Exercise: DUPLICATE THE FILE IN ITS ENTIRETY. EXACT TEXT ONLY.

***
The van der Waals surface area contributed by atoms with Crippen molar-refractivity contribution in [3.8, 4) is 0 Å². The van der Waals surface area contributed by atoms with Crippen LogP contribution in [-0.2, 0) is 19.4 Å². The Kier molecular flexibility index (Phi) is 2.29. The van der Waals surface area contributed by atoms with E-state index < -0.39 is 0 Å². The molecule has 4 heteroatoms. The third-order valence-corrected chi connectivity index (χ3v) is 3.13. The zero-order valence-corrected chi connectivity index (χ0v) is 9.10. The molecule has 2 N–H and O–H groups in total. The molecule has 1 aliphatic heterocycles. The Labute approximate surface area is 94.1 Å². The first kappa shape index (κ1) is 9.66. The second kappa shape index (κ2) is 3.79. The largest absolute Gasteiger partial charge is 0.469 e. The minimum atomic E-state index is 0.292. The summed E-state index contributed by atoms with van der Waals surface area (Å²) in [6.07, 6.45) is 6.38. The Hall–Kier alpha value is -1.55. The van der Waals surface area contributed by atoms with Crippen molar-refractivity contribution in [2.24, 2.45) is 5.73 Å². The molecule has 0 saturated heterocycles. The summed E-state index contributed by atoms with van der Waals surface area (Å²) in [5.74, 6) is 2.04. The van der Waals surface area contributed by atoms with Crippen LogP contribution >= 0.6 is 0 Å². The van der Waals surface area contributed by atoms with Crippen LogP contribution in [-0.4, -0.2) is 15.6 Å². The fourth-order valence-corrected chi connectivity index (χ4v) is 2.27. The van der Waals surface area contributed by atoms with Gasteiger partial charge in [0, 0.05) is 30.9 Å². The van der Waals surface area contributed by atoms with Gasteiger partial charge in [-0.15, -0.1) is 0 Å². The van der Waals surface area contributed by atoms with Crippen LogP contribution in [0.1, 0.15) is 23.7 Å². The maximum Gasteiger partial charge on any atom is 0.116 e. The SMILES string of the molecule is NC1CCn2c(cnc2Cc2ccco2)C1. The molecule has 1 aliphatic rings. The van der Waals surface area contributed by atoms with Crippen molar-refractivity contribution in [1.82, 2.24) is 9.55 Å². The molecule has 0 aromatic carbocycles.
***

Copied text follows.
The van der Waals surface area contributed by atoms with Crippen molar-refractivity contribution in [3.8, 4) is 0 Å². The van der Waals surface area contributed by atoms with Crippen LogP contribution in [-0.2, 0) is 19.4 Å². The Kier molecular flexibility index (Phi) is 2.29. The van der Waals surface area contributed by atoms with E-state index < -0.39 is 0 Å². The molecule has 4 heteroatoms. The third-order valence-corrected chi connectivity index (χ3v) is 3.13. The zero-order valence-corrected chi connectivity index (χ0v) is 9.10. The molecule has 2 N–H and O–H groups in total. The molecule has 1 aliphatic heterocycles. The Labute approximate surface area is 94.1 Å². The first kappa shape index (κ1) is 9.66. The second kappa shape index (κ2) is 3.79. The largest absolute Gasteiger partial charge is 0.469 e. The minimum atomic E-state index is 0.292. The summed E-state index contributed by atoms with van der Waals surface area (Å²) in [6.07, 6.45) is 6.38. The Hall–Kier alpha value is -1.55. The van der Waals surface area contributed by atoms with Crippen molar-refractivity contribution in [2.24, 2.45) is 5.73 Å². The molecule has 0 saturated heterocycles. The summed E-state index contributed by atoms with van der Waals surface area (Å²) in [5.74, 6) is 2.04. The van der Waals surface area contributed by atoms with Crippen LogP contribution >= 0.6 is 0 Å². The van der Waals surface area contributed by atoms with Crippen LogP contribution in [-0.4, -0.2) is 15.6 Å². The fourth-order valence-corrected chi connectivity index (χ4v) is 2.27. The van der Waals surface area contributed by atoms with Gasteiger partial charge in [0, 0.05) is 30.9 Å². The van der Waals surface area contributed by atoms with Gasteiger partial charge in [-0.15, -0.1) is 0 Å². The van der Waals surface area contributed by atoms with Crippen LogP contribution in [0.1, 0.15) is 23.7 Å². The maximum Gasteiger partial charge on any atom is 0.116 e. The SMILES string of the molecule is NC1CCn2c(cnc2Cc2ccco2)C1. The molecule has 1 aliphatic rings. The van der Waals surface area contributed by atoms with Crippen molar-refractivity contribution in [1.82, 2.24) is 9.55 Å². The molecule has 0 aromatic carbocycles.